We can see in scriptures like these in the Bible how leaders of a nation who weren’t following the call of God, led their people astray and devastation often ensued.
Separated from True Leadership
In 1 Kings 17:8-24 we read about how Elijah found refuge and provision in a widow’s household. The Lord ensures that her oil and flour does not run out during the famine, and her and her son and Elijah are cared for by God. His goodness overflows in her obedience. However, when her son takes ill and stops breathing, she becomes saddened and upset because she blames her past sins for his death.
This struck me. What happened that she assumed that as a consequence for her past mistakes, God would kill her child even after He had showed His goodness through His provision?
Man. Bad leadership. Broken families.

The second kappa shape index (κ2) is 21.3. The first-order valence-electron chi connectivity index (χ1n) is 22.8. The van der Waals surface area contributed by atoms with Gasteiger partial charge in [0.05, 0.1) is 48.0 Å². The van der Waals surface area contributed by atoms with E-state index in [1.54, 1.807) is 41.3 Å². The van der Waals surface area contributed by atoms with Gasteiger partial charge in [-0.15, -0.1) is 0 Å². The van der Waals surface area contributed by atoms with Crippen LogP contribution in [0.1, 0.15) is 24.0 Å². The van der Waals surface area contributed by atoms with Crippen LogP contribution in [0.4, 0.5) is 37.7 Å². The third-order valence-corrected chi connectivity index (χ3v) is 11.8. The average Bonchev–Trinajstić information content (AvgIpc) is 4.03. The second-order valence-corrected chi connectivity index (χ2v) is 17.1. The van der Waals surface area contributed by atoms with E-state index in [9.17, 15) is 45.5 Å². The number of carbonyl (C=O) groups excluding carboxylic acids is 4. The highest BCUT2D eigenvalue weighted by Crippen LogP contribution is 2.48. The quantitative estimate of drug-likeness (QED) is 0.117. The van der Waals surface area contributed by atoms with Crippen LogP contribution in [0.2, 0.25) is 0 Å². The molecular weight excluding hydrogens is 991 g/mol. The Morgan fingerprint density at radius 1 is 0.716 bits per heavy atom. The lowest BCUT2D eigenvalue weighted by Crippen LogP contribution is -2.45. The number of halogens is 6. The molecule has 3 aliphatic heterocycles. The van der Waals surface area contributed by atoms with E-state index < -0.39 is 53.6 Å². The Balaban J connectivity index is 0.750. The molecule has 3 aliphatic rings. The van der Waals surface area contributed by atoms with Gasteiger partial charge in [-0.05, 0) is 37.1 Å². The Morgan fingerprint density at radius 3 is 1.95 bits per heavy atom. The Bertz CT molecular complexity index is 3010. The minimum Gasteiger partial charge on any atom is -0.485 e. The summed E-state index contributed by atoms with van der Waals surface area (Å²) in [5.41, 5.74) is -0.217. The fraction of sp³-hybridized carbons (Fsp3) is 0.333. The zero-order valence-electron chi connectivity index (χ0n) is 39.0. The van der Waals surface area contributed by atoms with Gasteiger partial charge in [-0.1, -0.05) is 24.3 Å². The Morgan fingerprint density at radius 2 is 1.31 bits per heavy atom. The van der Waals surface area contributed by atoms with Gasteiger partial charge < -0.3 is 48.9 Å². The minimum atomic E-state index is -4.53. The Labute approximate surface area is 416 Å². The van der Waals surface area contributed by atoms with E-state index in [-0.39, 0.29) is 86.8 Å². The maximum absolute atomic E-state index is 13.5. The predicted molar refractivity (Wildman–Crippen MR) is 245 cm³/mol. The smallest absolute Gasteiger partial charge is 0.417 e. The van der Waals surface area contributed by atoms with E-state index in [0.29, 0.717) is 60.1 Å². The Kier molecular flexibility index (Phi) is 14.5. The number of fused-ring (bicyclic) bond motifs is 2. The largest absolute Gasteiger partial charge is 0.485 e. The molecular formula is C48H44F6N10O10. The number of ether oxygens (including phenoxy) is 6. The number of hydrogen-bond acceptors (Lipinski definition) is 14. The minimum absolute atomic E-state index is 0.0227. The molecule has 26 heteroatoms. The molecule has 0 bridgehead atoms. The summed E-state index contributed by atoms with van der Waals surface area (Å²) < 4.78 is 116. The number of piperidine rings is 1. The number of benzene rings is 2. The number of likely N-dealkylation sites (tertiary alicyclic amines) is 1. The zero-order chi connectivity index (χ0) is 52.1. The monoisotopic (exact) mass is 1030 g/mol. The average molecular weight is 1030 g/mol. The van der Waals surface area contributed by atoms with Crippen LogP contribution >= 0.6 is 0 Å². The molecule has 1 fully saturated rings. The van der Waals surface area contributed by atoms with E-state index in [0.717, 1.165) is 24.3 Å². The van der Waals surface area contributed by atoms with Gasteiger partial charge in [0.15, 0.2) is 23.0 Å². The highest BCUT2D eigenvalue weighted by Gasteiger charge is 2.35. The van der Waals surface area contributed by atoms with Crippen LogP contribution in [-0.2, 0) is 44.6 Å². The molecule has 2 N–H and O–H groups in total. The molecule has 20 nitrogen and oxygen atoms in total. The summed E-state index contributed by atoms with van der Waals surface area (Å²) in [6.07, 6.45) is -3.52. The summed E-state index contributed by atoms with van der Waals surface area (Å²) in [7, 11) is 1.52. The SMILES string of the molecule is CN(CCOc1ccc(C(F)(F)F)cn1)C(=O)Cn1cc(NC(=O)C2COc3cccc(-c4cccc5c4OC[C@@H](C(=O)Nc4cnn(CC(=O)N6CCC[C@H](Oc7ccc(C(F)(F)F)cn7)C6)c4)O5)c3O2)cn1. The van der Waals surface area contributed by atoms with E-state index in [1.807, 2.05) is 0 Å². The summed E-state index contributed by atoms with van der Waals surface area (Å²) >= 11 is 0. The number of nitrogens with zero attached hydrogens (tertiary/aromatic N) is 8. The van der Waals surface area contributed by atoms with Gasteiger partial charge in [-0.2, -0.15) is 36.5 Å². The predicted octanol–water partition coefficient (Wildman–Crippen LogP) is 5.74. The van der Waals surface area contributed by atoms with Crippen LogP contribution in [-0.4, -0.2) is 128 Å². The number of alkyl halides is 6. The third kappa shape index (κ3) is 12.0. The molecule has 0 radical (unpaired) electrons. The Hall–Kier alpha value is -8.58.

From what I’ve observed, our world, then and now, is filled with bad leaders. With leaders who choose their own pleasure and gratification over their followers and nations. Fathers who don’t know how to love their families well. Managers who don’t have the emotional intelligence to be caring for others. Heads of nations who choose the corrupt guidance of their advisors over what they know is right for the people. We live in a world where we’re stuck in a nasty cycle of bad leaders raising up more bad leaders.
Of course, Elijah takes the son before the Lord and asks Him to heal the son. God heals him and the woman’s faith in God is restored – His goodness softens her heart and leads her to Him. Why? Because when we live in submission and obedience to God – goodness is the fruit.
Earthly Leadership Versus Godly Leadership
Ahab and his forefathers are prime examples of bad leadership. They were given the authority and power to lead and influence their nation. God beckoned them towards Himself, He gave them instructions on how to lead their nation well, yet they hardened their hearts and turned towards Baal worship. They may have flourished, but their nation suffered as well as the generations thereafter, who often suffered even more (with the famine, for example).